The Games Game August 2011
Each month, industry veteran Tom Sloper provides career guidance to game biz wannabes, newbies, and junior professionals with the goal of helping them break into the industry, and stay in. Submit a question to Tom for developer-oriented advice in this column (IGDA members only).
The High Cost of College
I understand that your advice is to get a college degree. But I've been looking at the cost of game schools' tuition, and holy cow, I would be in debt for a really long time! I checked out this year's salary survey (http://gamedeveloper.texterity.com/gamedeveloper/2010cg?pg=19#pg19) and no matter how I figure it, the debt load is a very heavy burden.
So don't you think it makes sense to teach myself instead, even if it takes twice as long?
--Short on money
I stand by my advice to get a college degree. Numerous reports have clearly shown that college grads have better earning potential than high school grads. You can find those reports easily using Google.
It's true that in the game industry you'll wind up earning a bit less than you would if you were working for a triple-A Silicon Valley company. But you can still manage to pay your college loan off in reasonable time, as long as you choose a college you can afford.
You stomped in here demanding that I justify the cost of game school, but I'm not the one who said you should go to "game school." Just the opposite; see my June and July 2009 columns about "The Whole Game School Thing" - http://www.igda.org/games-game-june-2009 and http://www.igda.org/games-game-july-2009. Numerous news reports recently have made it clear that for-profit schools are more of a risk for the student, since the schools have to make a profit, and they have to do it from tuitions. I highly recommend that you Google those articles, too.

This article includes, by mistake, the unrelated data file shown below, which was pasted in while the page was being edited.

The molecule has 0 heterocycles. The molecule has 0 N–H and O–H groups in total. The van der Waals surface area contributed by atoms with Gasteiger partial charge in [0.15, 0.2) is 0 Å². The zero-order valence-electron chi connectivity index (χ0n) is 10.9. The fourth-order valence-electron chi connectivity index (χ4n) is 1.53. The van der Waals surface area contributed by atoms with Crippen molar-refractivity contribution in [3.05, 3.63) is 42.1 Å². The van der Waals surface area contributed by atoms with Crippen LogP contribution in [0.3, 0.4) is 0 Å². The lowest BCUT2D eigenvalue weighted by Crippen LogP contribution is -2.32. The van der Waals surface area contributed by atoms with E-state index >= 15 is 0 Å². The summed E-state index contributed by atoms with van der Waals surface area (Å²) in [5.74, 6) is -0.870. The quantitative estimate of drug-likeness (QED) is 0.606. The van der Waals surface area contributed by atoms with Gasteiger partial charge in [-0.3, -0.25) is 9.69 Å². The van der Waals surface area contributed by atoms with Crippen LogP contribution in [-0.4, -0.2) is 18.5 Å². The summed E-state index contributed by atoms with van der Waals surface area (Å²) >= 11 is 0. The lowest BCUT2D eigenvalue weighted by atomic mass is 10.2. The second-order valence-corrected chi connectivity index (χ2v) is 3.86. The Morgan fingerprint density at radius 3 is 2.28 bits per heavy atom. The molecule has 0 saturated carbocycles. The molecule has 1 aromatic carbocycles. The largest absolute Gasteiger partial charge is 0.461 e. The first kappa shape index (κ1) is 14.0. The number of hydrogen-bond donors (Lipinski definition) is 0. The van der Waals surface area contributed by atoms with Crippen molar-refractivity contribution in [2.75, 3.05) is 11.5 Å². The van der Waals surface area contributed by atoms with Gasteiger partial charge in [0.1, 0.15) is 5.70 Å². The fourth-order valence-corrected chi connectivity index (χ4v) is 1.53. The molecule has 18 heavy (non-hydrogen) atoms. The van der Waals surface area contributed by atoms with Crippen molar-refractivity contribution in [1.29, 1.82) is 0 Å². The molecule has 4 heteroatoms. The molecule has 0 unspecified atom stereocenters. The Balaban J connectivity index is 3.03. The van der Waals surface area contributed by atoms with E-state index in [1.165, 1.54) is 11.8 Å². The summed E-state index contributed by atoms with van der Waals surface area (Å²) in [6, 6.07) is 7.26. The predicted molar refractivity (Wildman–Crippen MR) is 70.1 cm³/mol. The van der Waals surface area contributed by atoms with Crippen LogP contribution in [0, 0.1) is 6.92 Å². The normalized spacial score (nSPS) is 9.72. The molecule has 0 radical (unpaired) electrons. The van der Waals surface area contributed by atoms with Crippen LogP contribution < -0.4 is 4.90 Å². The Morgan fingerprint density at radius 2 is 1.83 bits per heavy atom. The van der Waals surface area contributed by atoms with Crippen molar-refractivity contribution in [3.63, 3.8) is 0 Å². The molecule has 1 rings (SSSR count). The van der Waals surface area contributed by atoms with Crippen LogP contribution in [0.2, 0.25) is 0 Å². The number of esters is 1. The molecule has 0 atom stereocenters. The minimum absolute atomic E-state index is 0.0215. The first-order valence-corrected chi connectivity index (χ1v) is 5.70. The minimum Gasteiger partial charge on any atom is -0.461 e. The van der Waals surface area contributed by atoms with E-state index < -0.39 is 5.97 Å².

Choosing a college means considering numerous factors, as I described in FAQ 25 on my website (http://www.sloperama.com/advice.html). There isn't one industry-required school you have to go to. There isn't one industry-required degree you have to get. You can go to any accredited college or university, study what interests you most, and get a perfectly suitable education for working in games. Then after graduation you have to build a portfolio and live in the right "location, location, location" (see my July 2010 column -- click Archives above). So when choosing a college, you want to find one that offers courses you're interested in, and is a manageable distance from your home, and is affordable.
"Affordable" doesn't mean "free" or "cheap." You still might have to take out a student loan, but go for one that you can reasonably pay back. Software development blogger Robert Walker agrees with me that you have to pick a school within your means (not just the school you think others require you to attend). See http://robwalkerdme.blogspot.com/2011/02/cost-of-education-or-computer-science.html.
And I do not recommend trying to teach yourself instead of going to college. Ask yourself: "am I trained as a university professor?" You aren't, so you aren't qualified to teach yourself. You need the organized, disciplined approach to education. You need the exposure to subjects you wouldn't bother to teach yourself. Yes, there are guys who've managed to become top game developers without the college degree. But they are the exception, and times have changed. You have to live in the present, and you can't count on being an exception to the rules. Pick a good school that you can pay for... and get a good education.
Please note that there is no guarantee that Tom will be able to respond to all the questions he receives. It is up to his discretion which questions he uses for this column. For further advice and resources, check out the IGDA's discussion forums, the Breaking In web site and the Students & Newbies Outreach section.
Tom Sloper's game biz career began over twenty years ago at Western Technologies, where he designed LCD games and the Vectrex games "Spike" and "Bedlam". There followed stints at Sega Enterprises, Rudell Design, Atari Corporation, and Activision. In 12 years at Activision, Tom produced 36 unique game titles (plus innumerable ports and localizations), designed four games, and won five awards. Tom worked for several months in Activision's Japan operation, in Tokyo. He is perhaps best known for designing, managing and producing Activision's "Shanghai" line. He is currently consulting, writing, speaking, teaching, and developing original games. Find out more at Sloperama.
© 2011 Tom Sloper. All rights reserved.